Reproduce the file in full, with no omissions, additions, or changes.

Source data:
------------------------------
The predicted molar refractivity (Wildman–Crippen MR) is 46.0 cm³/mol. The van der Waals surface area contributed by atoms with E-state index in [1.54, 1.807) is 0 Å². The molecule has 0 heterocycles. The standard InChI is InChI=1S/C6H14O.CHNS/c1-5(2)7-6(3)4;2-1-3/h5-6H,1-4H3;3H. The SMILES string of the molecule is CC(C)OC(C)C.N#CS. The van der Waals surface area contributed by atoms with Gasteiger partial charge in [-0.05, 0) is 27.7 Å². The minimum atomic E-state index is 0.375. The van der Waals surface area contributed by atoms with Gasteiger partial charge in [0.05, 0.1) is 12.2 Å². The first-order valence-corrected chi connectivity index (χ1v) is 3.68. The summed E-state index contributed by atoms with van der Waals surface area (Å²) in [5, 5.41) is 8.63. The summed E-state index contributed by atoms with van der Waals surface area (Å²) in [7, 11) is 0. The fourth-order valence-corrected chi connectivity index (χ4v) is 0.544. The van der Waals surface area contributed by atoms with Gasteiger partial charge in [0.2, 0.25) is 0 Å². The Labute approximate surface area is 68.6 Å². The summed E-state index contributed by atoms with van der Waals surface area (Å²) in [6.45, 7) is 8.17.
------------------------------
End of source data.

The predicted molar refractivity (Wildman–Crippen MR) is 46.0 cm³/mol. The van der Waals surface area contributed by atoms with E-state index in [1.54, 1.807) is 0 Å². The molecule has 0 heterocycles. The standard InChI is InChI=1S/C6H14O.CHNS/c1-5(2)7-6(3)4;2-1-3/h5-6H,1-4H3;3H. The SMILES string of the molecule is CC(C)OC(C)C.N#CS. The van der Waals surface area contributed by atoms with Gasteiger partial charge in [-0.05, 0) is 27.7 Å². The minimum atomic E-state index is 0.375. The van der Waals surface area contributed by atoms with Gasteiger partial charge in [0.05, 0.1) is 12.2 Å². The first-order valence-corrected chi connectivity index (χ1v) is 3.68. The summed E-state index contributed by atoms with van der Waals surface area (Å²) in [5, 5.41) is 8.63. The summed E-state index contributed by atoms with van der Waals surface area (Å²) in [7, 11) is 0. The fourth-order valence-corrected chi connectivity index (χ4v) is 0.544. The van der Waals surface area contributed by atoms with Gasteiger partial charge in [0.2, 0.25) is 0 Å². The Labute approximate surface area is 68.6 Å². The summed E-state index contributed by atoms with van der Waals surface area (Å²) in [6.45, 7) is 8.17.